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    The Core was much smaller in occupied space, but far denser than other galactic regions, so I assume it had so many inhabitable planets like the other regions. From the 1,7 full member worlds, maybe 500k to 700k (my guess), from the 69 million, about a quarter? The galaxy has three billion habitable worlds, one billion actually inhabited, 500 million in the known galaxy. Those 400 billion stars at all would be roughly 300 billion systems, so one habitable planet per 100 systems, a bit unrealistic, maybe. Galactic population is 100 quadrillion, ~100 million per planet, most systems only contain one inhabited world. In real life, Milky Way has about 100 million inhabited planets in 40 million systems.
    Last edited by Adrian the Cool, Feb 14, 2013
  9. Iron_lord Chosen One

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    Sep 2, 2012
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    Source?
    Last edited by Iron_lord, Feb 14, 2013
  10. Adrian the Cool Jedi Master

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    I've learned it on the Intergalactic Imperial Academy on Kyuwon in the Orion Spiral Arm during theoretical lessons (I work as starfighter pilot).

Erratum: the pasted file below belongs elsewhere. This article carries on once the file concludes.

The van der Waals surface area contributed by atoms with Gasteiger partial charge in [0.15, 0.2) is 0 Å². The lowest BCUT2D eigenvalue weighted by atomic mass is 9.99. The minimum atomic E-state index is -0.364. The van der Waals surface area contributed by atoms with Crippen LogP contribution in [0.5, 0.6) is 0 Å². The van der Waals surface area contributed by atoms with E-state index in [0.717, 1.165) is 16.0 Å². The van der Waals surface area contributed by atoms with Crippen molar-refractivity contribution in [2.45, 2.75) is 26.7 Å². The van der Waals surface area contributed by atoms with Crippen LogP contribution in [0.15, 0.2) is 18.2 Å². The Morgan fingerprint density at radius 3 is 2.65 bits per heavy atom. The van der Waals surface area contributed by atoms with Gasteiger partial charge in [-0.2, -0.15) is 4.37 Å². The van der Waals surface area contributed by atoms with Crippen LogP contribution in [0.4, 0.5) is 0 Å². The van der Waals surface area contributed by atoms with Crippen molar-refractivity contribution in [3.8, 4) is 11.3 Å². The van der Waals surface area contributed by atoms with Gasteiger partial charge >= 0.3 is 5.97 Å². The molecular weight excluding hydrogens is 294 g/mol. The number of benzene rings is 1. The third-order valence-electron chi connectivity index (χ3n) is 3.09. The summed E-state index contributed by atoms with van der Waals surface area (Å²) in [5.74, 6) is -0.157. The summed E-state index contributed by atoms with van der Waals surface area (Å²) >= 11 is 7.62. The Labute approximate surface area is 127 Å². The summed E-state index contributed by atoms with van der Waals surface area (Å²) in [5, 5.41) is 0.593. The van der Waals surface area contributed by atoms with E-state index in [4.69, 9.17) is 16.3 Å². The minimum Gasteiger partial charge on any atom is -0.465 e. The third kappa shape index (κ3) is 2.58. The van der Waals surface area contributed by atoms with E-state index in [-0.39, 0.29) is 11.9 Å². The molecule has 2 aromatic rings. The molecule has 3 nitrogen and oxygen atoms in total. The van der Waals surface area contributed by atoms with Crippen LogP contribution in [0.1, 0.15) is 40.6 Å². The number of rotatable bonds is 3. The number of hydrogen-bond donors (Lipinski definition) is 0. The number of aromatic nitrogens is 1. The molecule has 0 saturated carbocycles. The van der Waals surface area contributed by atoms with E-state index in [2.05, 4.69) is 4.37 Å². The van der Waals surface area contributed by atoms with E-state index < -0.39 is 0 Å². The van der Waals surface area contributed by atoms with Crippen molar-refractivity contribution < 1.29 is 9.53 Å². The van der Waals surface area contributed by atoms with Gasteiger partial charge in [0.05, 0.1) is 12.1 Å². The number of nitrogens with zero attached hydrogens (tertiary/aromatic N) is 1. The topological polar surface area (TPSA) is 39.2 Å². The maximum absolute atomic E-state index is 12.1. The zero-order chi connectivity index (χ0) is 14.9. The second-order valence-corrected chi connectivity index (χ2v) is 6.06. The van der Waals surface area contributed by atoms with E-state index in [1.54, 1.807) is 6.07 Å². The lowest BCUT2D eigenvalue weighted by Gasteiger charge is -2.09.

Last edited by Adrian the Cool, Feb 14, 2013
  11. King of Alsakan Force Ghost

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    Nov 25, 2007
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    Yeah that was sort of my thought process. I figured that for the sake of being located in the Core and for being the area of space that has been longest inhabited by humans it might have a disproportionate amount of settled worlds compared to the rimward areas of the galaxy.
  12. AdmiralNick22 Fleet Admiral of Literature

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    The Core probably has a good chunk of those settled worlds, but I also imagine that the Core has alot of worlds that were stripped barren for resources during the early pre-Republic and Republic years. Before the Core worlds were able to expand into other regions, they most likely gobbled up whatever resources their own native star systems and neighboring system had.

    --Adm. Nick
  13. Adrian the Cool Jedi Master

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    What about uninhabitable planets? If three billion planets are habitable, the galaxy still has several hundred billion ones unable to substain life naturally/after terraforming (coruscantforming?), but they still can be mined/stripped for ressources.
  14. GrandAdmiralJello Moderator Communitatis Litterarumque

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    lol
  15. Mechalich Force Ghost

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    I have some calculations that can be found in this thread regarding the size, population, and number of planets in the Core that may help outline this discussion.